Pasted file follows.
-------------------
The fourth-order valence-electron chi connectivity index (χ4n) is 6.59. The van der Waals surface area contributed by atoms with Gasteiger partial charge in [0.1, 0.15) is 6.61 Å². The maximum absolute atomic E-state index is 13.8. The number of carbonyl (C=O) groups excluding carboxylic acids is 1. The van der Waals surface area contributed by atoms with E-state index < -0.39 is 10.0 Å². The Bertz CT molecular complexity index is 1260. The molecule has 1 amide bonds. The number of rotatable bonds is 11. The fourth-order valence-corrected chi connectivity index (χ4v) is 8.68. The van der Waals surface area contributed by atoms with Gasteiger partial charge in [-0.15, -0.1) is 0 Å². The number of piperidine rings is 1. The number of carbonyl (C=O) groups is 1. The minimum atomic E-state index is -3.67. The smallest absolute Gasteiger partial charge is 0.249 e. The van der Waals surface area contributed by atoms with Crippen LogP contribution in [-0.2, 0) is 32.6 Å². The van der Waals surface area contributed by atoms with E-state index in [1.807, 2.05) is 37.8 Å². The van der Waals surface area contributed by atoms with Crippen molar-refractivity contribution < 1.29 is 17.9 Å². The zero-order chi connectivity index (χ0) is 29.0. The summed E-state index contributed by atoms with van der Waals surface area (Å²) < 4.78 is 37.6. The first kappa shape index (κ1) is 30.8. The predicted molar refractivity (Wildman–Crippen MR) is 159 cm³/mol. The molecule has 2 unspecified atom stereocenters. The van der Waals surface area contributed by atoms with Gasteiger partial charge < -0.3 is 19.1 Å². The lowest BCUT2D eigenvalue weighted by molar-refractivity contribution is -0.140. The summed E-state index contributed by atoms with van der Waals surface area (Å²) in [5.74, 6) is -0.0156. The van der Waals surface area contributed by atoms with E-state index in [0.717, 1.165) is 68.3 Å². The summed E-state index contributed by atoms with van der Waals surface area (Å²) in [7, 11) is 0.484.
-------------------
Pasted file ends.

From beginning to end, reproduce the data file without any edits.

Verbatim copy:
The fourth-order valence-electron chi connectivity index (χ4n) is 6.59. The van der Waals surface area contributed by atoms with Gasteiger partial charge in [0.1, 0.15) is 6.61 Å². The maximum absolute atomic E-state index is 13.8. The number of carbonyl (C=O) groups excluding carboxylic acids is 1. The van der Waals surface area contributed by atoms with E-state index < -0.39 is 10.0 Å². The Bertz CT molecular complexity index is 1260. The molecule has 1 amide bonds. The number of rotatable bonds is 11. The fourth-order valence-corrected chi connectivity index (χ4v) is 8.68. The van der Waals surface area contributed by atoms with Gasteiger partial charge in [-0.15, -0.1) is 0 Å². The number of piperidine rings is 1. The number of carbonyl (C=O) groups is 1. The minimum atomic E-state index is -3.67. The smallest absolute Gasteiger partial charge is 0.249 e. The van der Waals surface area contributed by atoms with Crippen LogP contribution in [-0.2, 0) is 32.6 Å². The van der Waals surface area contributed by atoms with E-state index in [1.807, 2.05) is 37.8 Å². The van der Waals surface area contributed by atoms with Crippen molar-refractivity contribution < 1.29 is 17.9 Å². The zero-order chi connectivity index (χ0) is 29.0. The summed E-state index contributed by atoms with van der Waals surface area (Å²) < 4.78 is 37.6. The first kappa shape index (κ1) is 30.8. The predicted molar refractivity (Wildman–Crippen MR) is 159 cm³/mol. The molecule has 2 unspecified atom stereocenters. The van der Waals surface area contributed by atoms with Gasteiger partial charge < -0.3 is 19.1 Å². The lowest BCUT2D eigenvalue weighted by molar-refractivity contribution is -0.140. The summed E-state index contributed by atoms with van der Waals surface area (Å²) in [5.74, 6) is -0.0156. The van der Waals surface area contributed by atoms with E-state index in [0.717, 1.165) is 68.3 Å². The summed E-state index contributed by atoms with van der Waals surface area (Å²) in [7, 11) is 0.484.